CARSON, Iowa (AP) -- Grass fires driven by 45 mph wind swept across an area of southwestern Iowa, destroying four rural homes and blackening more than 4,000 acres.
Firefighters remained on guard Monday because several hot spots remained from the Sunday afternoon fires, the Pottawattamie County sheriff's office said.
The largest of the blazes was started by a house fire east of Carson, said Terry Hummel, the county's emergency management coordinator. It was not immediately clear if that house was one of the four that were destroyed.
The blazes jumped bare fields and ditches as wind gusted to 45 mph and temperatures rose to record highs in the 70s, spreading across about 12 miles in the county east of Omaha, Neb.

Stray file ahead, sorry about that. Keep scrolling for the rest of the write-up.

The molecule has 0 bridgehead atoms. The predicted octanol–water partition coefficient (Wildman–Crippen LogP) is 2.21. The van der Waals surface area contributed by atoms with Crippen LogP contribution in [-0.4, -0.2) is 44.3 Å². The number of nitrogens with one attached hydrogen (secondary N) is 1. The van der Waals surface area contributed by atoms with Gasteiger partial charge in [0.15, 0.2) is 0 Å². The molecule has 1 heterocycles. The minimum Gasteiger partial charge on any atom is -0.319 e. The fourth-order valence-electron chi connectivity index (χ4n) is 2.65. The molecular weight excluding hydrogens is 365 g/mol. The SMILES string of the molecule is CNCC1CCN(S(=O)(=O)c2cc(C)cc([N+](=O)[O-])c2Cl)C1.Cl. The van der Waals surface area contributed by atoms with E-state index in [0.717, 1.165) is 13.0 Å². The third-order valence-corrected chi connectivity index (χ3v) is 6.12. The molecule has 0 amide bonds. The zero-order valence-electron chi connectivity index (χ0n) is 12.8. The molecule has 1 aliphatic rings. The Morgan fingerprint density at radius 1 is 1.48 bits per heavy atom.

''The wind was so hard that we couldn't get ahead of it,'' said Jeff Sowers, chief of the Carson Fire Department.
Crews had to water down their trucks because flames came to the edge of roads, said Terry McCarthy of the Walnut Fire Department.
Eighteen fire departments battled the flames, and one man said businesses offered the use of their trucks and farmers turned out to help.
''Farmers who weren't even involved showed up with tractors and discs, and they're the ones who are really putting the fires out,'' said Jim Haws, whose home east of Oakland was 7 miles from the nearest fire. ''It was a great thing to see the community effort.''
Two firefighters were treated for smoke inhalation.